I come home and all I want to do is sit, have a drink, watch some tv. Working hard, and working late means that I don’t have the time I used to. I basically went from being at home all the time with access to the outside world and a host of activities – to a working women who spends all her time answering emails. Since I started my job I have had much less time to work out, to write, to cook proper meals.
And so last week when I was faced at the prospect of writing a blog post about something I wasn’t that interested in, I shut down. I didn’t write a word. I figured Sara had skipped a week before so I could do this time. So I let it be and Thursday passed by and no one died! I thought it would feel good to take a break, to let myself get used to the routine of my job. But instead of feeling relaxed, I had a nagging feeling that I couldn’t shake. In a sense, I felt guilty for flaking. This is a project that Sara and I believe in and soon want to expand. Why shouldn’t I relish every moment I get to write whatever I want each week?
What this has made me realize is that, it is important to do things you don’t necessarily want to, but that are good for you. Maybe I didn’t want to write my blog post, but establishing routines when you’re tired or you’re sad or you’re uninspired, is really hard. There are so many ways that you can excuse yourself from responsibilities that have no real consequences. Who’s going to yell at me for not posting? Certainly not my boss. But I believe that’s the wrong way of looking at this. I don’t want to be someone who can’t finish something, or can’t see a project through. That’s not how one becomes successful.
But being aware of your crap and actually trying to overcome your crap are two very different things (thanks Grey’s Anatomy). It kind of sucks when I look back at the last couple of posts that I’ve written and I see my posts as one-note.I feel like a person who complains about having no time, one who constantly laments on the struggle that comes with needing both money and flexibility. But I don’t want to talk about that any more. I want to talk about things that matter and things that inspire me, not things that make me feel tired or frustrated. And there are going to be nights that I don’t want to write or don’t think I have time. But it’s what I want to do because it’s what makes me feel like I am participating.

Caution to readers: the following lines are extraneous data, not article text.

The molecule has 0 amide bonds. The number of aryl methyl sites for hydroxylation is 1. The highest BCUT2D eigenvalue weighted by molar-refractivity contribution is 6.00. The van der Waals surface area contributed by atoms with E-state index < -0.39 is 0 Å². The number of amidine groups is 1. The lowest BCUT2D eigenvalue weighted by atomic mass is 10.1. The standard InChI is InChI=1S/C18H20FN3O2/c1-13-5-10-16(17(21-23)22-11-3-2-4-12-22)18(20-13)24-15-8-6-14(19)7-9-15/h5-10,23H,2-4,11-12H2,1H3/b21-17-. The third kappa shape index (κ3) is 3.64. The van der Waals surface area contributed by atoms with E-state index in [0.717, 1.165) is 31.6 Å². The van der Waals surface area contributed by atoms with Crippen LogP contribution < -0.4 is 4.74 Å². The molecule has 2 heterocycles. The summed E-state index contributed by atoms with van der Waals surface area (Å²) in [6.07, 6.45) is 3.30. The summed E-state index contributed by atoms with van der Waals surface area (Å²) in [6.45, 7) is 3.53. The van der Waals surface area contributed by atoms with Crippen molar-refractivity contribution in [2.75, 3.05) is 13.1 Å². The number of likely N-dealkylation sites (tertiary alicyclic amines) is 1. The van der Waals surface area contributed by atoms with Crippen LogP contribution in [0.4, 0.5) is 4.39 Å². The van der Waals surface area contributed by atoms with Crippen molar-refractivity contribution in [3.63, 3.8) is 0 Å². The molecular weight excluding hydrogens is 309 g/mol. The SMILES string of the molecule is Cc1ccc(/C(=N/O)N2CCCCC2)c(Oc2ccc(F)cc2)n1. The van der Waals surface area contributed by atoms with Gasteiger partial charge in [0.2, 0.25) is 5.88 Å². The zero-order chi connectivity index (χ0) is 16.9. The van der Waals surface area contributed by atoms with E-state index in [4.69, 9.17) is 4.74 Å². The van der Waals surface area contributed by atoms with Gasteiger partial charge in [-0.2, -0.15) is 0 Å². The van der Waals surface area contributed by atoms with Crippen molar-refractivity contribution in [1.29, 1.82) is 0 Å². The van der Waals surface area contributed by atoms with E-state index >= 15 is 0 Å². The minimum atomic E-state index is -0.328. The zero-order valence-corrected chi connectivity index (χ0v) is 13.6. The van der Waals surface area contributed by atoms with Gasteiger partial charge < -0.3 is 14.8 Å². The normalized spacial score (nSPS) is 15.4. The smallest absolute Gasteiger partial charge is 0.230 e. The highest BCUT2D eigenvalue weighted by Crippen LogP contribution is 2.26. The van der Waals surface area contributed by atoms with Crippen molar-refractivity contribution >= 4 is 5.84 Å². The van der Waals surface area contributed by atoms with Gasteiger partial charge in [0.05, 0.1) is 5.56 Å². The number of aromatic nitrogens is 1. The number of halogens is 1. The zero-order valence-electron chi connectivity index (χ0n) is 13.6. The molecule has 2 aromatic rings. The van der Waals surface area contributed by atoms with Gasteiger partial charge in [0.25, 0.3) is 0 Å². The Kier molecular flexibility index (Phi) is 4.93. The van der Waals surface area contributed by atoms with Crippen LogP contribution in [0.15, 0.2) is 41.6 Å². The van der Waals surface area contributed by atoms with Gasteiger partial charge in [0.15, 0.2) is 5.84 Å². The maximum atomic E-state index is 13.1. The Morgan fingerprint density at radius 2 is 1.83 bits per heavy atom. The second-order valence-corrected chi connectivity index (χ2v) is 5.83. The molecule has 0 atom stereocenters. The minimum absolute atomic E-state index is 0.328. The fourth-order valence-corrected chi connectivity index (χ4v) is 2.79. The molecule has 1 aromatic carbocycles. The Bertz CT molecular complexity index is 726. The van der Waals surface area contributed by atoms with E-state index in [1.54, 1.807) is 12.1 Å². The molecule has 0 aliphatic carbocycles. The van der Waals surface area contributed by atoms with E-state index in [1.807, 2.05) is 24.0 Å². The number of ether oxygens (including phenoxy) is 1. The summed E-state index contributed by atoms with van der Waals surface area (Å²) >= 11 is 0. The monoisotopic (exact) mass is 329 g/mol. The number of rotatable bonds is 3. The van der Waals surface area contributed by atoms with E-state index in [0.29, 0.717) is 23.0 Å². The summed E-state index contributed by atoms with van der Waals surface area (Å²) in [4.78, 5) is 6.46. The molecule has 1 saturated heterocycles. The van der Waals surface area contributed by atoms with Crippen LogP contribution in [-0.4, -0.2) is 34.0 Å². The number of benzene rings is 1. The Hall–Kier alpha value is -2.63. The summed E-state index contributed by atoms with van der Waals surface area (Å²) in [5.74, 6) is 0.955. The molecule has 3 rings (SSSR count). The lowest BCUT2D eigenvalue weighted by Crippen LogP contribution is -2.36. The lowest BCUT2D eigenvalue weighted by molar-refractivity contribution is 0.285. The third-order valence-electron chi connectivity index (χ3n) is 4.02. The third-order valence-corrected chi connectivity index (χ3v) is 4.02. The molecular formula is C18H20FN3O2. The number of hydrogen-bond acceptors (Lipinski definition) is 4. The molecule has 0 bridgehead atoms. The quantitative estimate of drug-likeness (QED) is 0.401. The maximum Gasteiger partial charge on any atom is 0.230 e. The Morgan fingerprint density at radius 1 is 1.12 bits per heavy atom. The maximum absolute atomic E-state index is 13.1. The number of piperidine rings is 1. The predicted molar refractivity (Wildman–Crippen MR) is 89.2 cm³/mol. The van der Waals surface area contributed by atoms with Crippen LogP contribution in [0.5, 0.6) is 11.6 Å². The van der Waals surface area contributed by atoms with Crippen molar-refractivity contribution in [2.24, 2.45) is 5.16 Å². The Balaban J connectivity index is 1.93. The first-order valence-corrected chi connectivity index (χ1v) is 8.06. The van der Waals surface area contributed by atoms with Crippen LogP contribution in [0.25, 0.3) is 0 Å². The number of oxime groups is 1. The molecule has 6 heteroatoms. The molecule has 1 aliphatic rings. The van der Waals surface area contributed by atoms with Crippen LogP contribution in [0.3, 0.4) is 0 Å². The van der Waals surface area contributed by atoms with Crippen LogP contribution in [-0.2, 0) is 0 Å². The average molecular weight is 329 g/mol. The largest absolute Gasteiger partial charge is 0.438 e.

I don’t always feel lucky, or smart, or conscientious, or beautiful. Frequently, I feel the opposite of all those things. And I thought that’s what I needed to feel in order to create something special. But really what I need to do is write, as often and as powerfully as I can. My thoughts and ideas and desires to change the world and how people think can do nothing if they just sit in my head and don’t end up on paper, or spoken out loud to those who will listen. If you want something, you have to work hard, you have to show up. I thought I learned this when I finally got a job after a year of working hard for one I want. But there isn’t ever an ending – books and movies have kind of lied to us over the years – life doesn’t full-stop once you’ve achieved your dreams or found the one you’ve been searching for all along. Inevitably, tomorrow will come.
I’ve been doing a rewatch of The West Wing lately, and one of my favorite things about President Bartlett, is that after every meeting or conversation he asks, “What’s next?” That’s my challenge for myself the next couple of months. Whenever I think I am done, I have to ask myself, “What’s next?” Because I am planning on living a long time, and I might as well do something with it.